Prosecutors: Tyco Execs Stole $600MOct 8, 2003 | AP The two Tyco International executives accused of looting the company of millions of dollars spent like lottery winners but they "didn't win the jackpot, they stole it," prosecutors said.
L. Dennis Kozlowski, the former CEO, and Mark Swartz, the ex-chief financial officer stole $600 million from their company to buy things like yachts and fancy houses, Assistant District Attorney Kenneth Chalifoux said Tuesday in opening statements at the men's trial.
Defense lawyers contended that what prosecutors call a massive corporate larceny was actually appropriate reward for building Tyco into one of the world's largest and most successful companies.
The proceeding was set to continue Wednesday.
Stephen Kaufman, Kozlowski's attorney, explained that Tyco's compensation committee rewarded senior executives for meeting or exceeding corporate goals each year. An outside auditor, he said, reviewed and approved the committee's pay and bonus recommendations.
"There is no second set of books," Kaufman said. "There is no person who's going to come in here and speak in hush-hush tones about secret payments."
Charles Stillman, Swartz' lawyer, said to the jury: "How could Mark have been trying to steal when the company's external auditor was aware of everything?"
Kozlowski, 56, and Swartz, 45, are charged with larceny and enterprise corruption a charge usually aimed at organized crime figures and lesser offenses that include filing false business records and conspiracy.
Each could get up to 30 years in prison if convicted.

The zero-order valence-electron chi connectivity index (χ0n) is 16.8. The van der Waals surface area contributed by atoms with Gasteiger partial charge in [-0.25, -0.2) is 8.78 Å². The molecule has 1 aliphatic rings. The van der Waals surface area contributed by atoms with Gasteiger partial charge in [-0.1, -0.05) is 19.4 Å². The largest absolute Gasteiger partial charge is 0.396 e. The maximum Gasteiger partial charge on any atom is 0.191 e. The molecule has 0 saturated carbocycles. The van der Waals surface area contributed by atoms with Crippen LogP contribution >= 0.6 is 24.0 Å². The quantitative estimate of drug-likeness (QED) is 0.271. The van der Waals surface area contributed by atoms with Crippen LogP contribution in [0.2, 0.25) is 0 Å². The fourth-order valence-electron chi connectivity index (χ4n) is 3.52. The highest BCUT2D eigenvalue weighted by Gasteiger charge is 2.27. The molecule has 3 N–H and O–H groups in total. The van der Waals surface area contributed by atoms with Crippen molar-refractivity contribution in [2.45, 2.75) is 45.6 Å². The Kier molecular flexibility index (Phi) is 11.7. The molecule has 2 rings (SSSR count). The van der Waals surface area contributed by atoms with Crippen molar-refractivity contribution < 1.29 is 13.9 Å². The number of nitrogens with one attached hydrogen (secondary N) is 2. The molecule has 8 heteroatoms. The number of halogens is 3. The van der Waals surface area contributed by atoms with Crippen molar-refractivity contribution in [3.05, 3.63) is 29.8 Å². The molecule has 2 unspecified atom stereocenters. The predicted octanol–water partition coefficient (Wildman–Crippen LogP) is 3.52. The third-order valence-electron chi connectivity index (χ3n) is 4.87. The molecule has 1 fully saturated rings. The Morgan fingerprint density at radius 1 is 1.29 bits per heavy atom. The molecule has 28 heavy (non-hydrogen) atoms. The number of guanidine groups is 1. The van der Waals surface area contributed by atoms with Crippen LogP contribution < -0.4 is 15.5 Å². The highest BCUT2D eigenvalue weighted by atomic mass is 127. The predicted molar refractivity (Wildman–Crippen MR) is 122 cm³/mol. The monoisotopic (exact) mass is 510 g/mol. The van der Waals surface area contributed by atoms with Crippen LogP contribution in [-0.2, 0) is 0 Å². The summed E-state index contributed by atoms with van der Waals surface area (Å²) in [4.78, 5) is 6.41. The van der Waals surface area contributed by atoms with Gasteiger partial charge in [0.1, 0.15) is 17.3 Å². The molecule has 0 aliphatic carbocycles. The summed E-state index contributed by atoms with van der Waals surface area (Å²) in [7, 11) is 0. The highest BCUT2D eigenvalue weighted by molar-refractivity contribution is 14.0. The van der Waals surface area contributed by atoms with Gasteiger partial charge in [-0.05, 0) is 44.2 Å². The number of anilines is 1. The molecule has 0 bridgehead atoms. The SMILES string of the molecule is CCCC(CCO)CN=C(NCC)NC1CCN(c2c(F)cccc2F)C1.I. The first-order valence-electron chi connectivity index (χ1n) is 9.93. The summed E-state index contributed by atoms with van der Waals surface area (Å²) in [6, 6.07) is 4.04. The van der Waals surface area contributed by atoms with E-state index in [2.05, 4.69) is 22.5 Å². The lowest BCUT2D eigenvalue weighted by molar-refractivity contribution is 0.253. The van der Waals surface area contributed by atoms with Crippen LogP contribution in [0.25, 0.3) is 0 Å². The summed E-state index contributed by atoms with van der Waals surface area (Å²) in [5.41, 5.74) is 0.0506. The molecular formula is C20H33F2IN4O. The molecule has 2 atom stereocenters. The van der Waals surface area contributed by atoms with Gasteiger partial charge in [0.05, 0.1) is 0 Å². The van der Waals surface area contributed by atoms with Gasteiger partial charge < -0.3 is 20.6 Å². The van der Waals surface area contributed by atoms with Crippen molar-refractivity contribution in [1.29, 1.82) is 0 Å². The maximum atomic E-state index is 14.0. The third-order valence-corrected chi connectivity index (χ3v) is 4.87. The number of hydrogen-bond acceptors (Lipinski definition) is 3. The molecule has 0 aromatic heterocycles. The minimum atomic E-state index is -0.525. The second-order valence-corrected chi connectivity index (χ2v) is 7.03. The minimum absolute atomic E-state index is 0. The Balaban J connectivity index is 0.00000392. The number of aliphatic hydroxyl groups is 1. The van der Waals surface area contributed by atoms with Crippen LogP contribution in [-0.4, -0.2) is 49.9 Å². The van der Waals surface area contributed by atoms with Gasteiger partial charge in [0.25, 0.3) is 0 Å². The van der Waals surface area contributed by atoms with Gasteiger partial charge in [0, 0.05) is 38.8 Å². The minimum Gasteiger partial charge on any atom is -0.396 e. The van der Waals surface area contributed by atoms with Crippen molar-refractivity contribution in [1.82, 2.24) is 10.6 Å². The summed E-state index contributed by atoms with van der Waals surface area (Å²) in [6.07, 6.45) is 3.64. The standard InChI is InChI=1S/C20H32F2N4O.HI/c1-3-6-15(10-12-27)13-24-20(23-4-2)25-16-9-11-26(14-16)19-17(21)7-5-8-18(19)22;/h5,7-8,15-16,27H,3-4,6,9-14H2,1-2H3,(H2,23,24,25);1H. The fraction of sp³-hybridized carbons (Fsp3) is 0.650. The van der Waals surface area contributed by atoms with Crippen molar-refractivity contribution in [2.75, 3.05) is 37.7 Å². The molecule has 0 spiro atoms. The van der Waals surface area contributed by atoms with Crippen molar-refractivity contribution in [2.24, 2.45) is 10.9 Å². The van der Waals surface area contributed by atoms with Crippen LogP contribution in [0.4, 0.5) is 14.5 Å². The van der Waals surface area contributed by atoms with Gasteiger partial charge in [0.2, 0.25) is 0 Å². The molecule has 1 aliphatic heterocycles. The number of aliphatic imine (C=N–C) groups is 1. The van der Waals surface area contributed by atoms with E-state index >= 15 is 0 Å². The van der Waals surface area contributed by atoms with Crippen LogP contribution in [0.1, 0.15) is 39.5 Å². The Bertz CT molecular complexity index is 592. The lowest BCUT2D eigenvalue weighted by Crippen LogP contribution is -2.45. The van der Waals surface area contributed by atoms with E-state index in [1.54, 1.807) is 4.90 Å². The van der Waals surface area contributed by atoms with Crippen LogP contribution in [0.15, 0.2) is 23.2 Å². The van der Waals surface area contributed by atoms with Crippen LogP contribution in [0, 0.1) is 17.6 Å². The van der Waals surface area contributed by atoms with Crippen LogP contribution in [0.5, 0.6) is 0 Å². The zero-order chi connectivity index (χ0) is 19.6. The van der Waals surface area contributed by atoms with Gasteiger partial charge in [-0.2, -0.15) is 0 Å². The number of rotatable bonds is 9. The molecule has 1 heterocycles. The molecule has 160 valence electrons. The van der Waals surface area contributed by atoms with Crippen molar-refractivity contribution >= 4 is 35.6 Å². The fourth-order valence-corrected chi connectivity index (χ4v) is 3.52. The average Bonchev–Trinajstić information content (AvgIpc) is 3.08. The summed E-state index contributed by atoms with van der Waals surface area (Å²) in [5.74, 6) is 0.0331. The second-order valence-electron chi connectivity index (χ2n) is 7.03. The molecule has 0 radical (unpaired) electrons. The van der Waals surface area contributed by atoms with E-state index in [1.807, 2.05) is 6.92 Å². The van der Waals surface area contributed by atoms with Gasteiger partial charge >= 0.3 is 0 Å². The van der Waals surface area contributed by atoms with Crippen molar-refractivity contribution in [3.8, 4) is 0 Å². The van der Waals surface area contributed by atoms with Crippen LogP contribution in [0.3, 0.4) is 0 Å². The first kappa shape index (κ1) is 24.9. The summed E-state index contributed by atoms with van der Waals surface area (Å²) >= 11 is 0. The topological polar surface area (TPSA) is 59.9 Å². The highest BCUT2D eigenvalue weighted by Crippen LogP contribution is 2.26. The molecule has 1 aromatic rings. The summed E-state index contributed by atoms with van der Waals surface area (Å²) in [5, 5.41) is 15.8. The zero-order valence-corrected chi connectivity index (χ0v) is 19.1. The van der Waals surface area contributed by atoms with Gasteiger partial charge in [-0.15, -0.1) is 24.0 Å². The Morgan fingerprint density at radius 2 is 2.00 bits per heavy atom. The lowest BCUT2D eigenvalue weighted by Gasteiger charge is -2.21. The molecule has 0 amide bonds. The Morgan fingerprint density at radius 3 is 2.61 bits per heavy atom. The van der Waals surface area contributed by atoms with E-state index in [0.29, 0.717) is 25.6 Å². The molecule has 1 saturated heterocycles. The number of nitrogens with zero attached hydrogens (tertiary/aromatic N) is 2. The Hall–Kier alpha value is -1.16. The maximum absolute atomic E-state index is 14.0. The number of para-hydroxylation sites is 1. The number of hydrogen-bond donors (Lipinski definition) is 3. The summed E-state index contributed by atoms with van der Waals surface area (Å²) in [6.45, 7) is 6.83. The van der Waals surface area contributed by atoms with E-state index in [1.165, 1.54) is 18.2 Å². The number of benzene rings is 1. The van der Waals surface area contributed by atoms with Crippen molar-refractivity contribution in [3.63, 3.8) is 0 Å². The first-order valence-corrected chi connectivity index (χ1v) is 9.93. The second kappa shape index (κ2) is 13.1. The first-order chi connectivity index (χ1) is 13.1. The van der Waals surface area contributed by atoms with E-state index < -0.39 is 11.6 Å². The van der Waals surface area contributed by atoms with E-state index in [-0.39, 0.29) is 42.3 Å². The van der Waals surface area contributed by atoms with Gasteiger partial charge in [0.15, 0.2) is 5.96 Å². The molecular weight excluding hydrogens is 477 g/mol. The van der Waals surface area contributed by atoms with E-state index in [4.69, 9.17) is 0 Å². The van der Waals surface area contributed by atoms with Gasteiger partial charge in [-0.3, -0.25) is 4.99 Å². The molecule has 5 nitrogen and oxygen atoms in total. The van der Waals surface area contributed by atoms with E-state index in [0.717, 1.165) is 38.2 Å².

Prosecutors say Kozlowski and Swartz stole $170 million by claiming unauthorized compensation and made another $430 million on their Tyco shares by lying about the conglomerate's financial condition from 1995 into 2002.
Chalifoux told the court that the men stole money despite being paid handsome salaries. In 2000, the prosecutor said, Kozlowski earned $106 million and Swartz $54 million.
The key to the men's defense will be convincing the jury that Tyco's board knew about their compensation and that Kozlowski and Swartz worked hard to improve Tyco and deserved the pay.
The Tyco leaders' luxurious lifestyles first attracted attention when Kozlowski was charged in August 2002 with evading more than $1 million in New York state sales tax on $13 million worth of art including Renoir and Monet paintings — he had purchased.
A closer look by the Manhattan district attorney's office and the federal Securities and Exchange Commission revealed huge expenditures, payments and loans that prosecutors say were illegal.